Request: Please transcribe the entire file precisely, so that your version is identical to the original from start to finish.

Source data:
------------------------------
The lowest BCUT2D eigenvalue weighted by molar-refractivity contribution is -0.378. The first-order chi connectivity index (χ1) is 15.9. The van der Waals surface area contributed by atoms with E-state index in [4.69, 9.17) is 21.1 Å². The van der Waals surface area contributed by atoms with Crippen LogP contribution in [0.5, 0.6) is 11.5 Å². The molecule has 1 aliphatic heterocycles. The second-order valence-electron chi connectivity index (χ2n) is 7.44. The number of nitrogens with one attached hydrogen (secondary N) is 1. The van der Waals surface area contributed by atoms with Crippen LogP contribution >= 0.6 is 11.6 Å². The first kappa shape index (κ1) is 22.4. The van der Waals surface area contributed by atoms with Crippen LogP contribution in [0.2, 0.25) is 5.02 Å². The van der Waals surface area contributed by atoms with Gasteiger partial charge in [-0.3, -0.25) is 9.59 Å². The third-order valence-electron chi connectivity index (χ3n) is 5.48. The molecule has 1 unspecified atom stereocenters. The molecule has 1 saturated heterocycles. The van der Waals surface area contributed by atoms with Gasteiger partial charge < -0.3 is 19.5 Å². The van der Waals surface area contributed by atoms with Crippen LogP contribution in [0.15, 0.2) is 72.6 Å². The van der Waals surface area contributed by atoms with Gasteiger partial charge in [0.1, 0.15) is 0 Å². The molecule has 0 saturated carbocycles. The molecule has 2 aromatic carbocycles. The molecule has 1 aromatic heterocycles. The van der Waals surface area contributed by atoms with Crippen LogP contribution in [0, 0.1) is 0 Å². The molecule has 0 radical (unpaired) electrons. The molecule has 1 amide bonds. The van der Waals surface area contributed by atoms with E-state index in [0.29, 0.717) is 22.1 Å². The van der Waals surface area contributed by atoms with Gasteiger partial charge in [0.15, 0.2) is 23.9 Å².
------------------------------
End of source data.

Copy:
The lowest BCUT2D eigenvalue weighted by molar-refractivity contribution is -0.378. The first-order chi connectivity index (χ1) is 15.9. The van der Waals surface area contributed by atoms with E-state index in [4.69, 9.17) is 21.1 Å². The van der Waals surface area contributed by atoms with Crippen LogP contribution in [0.5, 0.6) is 11.5 Å². The molecule has 1 aliphatic heterocycles. The second-order valence-electron chi connectivity index (χ2n) is 7.44. The number of nitrogens with one attached hydrogen (secondary N) is 1. The van der Waals surface area contributed by atoms with Crippen LogP contribution >= 0.6 is 11.6 Å². The first kappa shape index (κ1) is 22.4. The van der Waals surface area contributed by atoms with Crippen LogP contribution in [0.2, 0.25) is 5.02 Å². The van der Waals surface area contributed by atoms with Gasteiger partial charge in [-0.3, -0.25) is 9.59 Å². The third-order valence-electron chi connectivity index (χ3n) is 5.48. The molecule has 1 unspecified atom stereocenters. The molecule has 1 saturated heterocycles. The van der Waals surface area contributed by atoms with Gasteiger partial charge < -0.3 is 19.5 Å². The van der Waals surface area contributed by atoms with Crippen LogP contribution in [0.15, 0.2) is 72.6 Å². The van der Waals surface area contributed by atoms with Gasteiger partial charge in [0.1, 0.15) is 0 Å². The molecule has 0 saturated carbocycles. The molecule has 2 aromatic carbocycles. The molecule has 1 aromatic heterocycles. The van der Waals surface area contributed by atoms with Crippen LogP contribution in [0, 0.1) is 0 Å². The molecule has 0 radical (unpaired) electrons. The molecule has 1 amide bonds. The van der Waals surface area contributed by atoms with E-state index in [0.29, 0.717) is 22.1 Å². The van der Waals surface area contributed by atoms with Gasteiger partial charge in [0.15, 0.2) is 23.9 Å².